Pops was glowering from the Dispeptic Civil Servant's wall. I shuddered.
I vividly recalled from last year's Carte de Sejour folies that the self-same Dispeptic Civil Servant is not loath to admit that misfiles might actually exist in his long metallic grey card drawer, let alone look for them. He searches by file number, not name, not photo. If he does not find your number where it should be, then you're shit out of luck. Consequently, the drawer is very very full. So full in fact that I suspect that several library cards, an ONCF train schedule from 1999, a bus ticket or two, and possibly the letters of transit stolen from the 2 German couriers in Casablanca might have found their way into that drawer. It is advisable, therefore, to pray to the god-of-your-choice (although Allah holds more sway here) a fortnight or so before visiting the Préfecture de Police, perhaps burn a little incense, sacrifice a few unbaptised infants, burn the toenail clippings of a sub-Saharan refugee.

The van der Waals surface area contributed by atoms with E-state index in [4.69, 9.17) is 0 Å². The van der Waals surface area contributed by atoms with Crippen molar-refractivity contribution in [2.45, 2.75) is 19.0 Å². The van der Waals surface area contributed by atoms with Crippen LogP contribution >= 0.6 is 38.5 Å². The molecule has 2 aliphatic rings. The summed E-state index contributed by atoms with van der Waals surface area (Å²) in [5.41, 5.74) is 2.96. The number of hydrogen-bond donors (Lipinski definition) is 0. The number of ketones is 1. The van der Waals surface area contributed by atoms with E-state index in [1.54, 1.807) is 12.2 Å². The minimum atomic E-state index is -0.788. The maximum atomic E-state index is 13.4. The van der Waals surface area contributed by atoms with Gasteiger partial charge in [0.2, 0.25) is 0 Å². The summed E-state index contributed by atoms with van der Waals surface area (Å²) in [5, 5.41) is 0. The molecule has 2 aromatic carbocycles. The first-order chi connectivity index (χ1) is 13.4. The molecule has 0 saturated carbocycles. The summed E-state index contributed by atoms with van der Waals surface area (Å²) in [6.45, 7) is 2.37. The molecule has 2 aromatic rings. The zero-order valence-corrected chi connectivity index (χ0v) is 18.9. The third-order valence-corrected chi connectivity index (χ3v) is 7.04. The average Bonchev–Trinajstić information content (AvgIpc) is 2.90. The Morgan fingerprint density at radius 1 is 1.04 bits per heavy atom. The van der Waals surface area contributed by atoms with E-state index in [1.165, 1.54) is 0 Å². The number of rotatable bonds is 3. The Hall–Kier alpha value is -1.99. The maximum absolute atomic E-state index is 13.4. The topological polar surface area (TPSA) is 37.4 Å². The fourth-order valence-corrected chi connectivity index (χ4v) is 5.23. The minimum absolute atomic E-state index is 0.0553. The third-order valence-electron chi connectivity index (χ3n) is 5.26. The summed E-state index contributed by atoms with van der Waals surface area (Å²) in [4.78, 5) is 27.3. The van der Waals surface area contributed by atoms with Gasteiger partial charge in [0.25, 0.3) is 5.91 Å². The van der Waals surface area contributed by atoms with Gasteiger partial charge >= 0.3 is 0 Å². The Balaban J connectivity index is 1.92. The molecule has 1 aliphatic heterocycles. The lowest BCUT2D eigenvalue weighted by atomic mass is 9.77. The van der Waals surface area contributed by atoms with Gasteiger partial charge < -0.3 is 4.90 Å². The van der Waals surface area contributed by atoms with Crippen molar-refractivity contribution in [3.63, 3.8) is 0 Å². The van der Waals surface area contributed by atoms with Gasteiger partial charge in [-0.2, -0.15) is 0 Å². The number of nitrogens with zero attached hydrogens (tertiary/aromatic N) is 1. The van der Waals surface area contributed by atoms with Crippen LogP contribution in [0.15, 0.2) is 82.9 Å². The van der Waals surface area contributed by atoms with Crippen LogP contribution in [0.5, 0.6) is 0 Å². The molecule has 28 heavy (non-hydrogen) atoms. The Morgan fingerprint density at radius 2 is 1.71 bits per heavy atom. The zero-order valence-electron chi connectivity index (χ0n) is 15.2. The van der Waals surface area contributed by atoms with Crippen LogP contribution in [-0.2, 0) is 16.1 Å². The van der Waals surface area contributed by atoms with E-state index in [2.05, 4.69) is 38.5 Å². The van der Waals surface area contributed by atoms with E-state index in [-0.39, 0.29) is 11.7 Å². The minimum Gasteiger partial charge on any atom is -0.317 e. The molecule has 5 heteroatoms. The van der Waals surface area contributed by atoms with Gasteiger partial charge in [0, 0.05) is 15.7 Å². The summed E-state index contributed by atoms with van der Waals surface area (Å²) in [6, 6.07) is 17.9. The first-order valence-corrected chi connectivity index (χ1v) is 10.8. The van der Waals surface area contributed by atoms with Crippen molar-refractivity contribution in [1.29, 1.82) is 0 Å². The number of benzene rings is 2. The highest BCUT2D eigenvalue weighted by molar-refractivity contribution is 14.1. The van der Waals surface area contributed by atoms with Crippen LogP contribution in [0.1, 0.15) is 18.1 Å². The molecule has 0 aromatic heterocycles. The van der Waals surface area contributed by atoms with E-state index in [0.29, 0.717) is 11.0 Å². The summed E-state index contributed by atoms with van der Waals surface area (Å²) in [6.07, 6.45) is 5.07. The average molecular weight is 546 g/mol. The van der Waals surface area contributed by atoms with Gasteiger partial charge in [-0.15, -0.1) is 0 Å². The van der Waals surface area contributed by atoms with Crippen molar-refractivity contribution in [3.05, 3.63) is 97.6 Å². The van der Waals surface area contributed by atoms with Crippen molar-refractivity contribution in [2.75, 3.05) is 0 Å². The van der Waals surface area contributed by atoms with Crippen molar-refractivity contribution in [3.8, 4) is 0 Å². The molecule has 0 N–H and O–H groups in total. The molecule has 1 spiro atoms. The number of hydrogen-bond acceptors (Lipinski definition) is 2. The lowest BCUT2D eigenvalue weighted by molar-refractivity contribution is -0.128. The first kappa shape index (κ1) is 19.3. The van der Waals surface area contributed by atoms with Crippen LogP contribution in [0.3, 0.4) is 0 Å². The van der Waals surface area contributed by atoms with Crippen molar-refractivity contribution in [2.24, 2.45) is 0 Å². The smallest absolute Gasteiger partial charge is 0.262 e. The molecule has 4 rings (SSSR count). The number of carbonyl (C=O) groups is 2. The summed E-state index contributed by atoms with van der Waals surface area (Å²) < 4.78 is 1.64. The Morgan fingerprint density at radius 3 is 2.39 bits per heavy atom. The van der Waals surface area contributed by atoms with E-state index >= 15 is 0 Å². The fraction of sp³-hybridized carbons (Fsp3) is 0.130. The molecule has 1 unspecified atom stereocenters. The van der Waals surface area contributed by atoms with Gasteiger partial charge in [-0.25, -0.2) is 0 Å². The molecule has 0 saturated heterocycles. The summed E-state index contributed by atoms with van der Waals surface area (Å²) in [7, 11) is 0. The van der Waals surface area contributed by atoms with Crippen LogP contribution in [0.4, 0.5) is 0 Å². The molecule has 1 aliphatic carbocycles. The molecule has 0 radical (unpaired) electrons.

As we had little time yesterday to become one of the Sullen Silent Automatons, I walked into his office, only to find that he was indeed "helping" one of the silent Stepford Wives - in this case a husband - shuffling about the hallway. Duly chastized, I waited outside and watched as he perfunctorily leafed through his tray and called out "pas encore" - "not yet". The Automaton's face fell; my heart ached for him a little.
No one else dared enter the office
of lost hopes. Having already pissed off the Dispeptic Civil Servant, I had nothing to lose. Mr. CinR & I approached, temporary cards in hand. Please sir, I want my card. In less than a few seconds, my carte de sejour was extracted from the file. Hum dee laaaa. True, the person who mounted my picture to the card had inexplicably felt a need to cut & snip my photo in a rather haphazard keep-the-scissors-away-from-the-spaz manner, performing a sort of trepanation on my head that made me look not unlike Gumby. Emboldened, Mr. CinR passed his chit to the Dispeptic Civil Servant who, after a cursory glance at the spot where until recently my card had occupied, announced "pas encore". Mr. CinR's face fell; my heart ached for him a little. I was about to suggest that the Dispeptic Civil Servant check the tray for a "possible" misfile but then thought better of it. After all, it was still December. Two thousand and six. We'll try again after Christmas.